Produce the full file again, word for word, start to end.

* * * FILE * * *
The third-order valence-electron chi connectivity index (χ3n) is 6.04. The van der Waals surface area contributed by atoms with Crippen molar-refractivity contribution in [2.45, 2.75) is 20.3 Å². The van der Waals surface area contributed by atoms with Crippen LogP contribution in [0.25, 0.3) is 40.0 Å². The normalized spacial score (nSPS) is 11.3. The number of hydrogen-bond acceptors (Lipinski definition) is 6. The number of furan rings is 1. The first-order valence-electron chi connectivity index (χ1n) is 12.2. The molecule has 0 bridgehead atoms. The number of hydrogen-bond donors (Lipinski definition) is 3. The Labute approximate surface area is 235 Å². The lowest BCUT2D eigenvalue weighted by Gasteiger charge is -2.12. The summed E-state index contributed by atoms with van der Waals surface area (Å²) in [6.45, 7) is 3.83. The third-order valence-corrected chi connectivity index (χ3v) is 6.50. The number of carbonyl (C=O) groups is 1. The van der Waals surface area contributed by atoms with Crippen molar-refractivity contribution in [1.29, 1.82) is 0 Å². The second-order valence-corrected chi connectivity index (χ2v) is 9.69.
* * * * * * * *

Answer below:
The third-order valence-electron chi connectivity index (χ3n) is 6.04. The van der Waals surface area contributed by atoms with Crippen molar-refractivity contribution in [2.45, 2.75) is 20.3 Å². The van der Waals surface area contributed by atoms with Crippen LogP contribution in [0.25, 0.3) is 40.0 Å². The normalized spacial score (nSPS) is 11.3. The number of hydrogen-bond acceptors (Lipinski definition) is 6. The number of furan rings is 1. The first-order valence-electron chi connectivity index (χ1n) is 12.2. The molecule has 0 bridgehead atoms. The number of hydrogen-bond donors (Lipinski definition) is 3. The Labute approximate surface area is 235 Å². The lowest BCUT2D eigenvalue weighted by Gasteiger charge is -2.12. The summed E-state index contributed by atoms with van der Waals surface area (Å²) in [6.45, 7) is 3.83. The third-order valence-corrected chi connectivity index (χ3v) is 6.50. The number of carbonyl (C=O) groups is 1. The van der Waals surface area contributed by atoms with Crippen molar-refractivity contribution in [1.29, 1.82) is 0 Å². The second-order valence-corrected chi connectivity index (χ2v) is 9.69.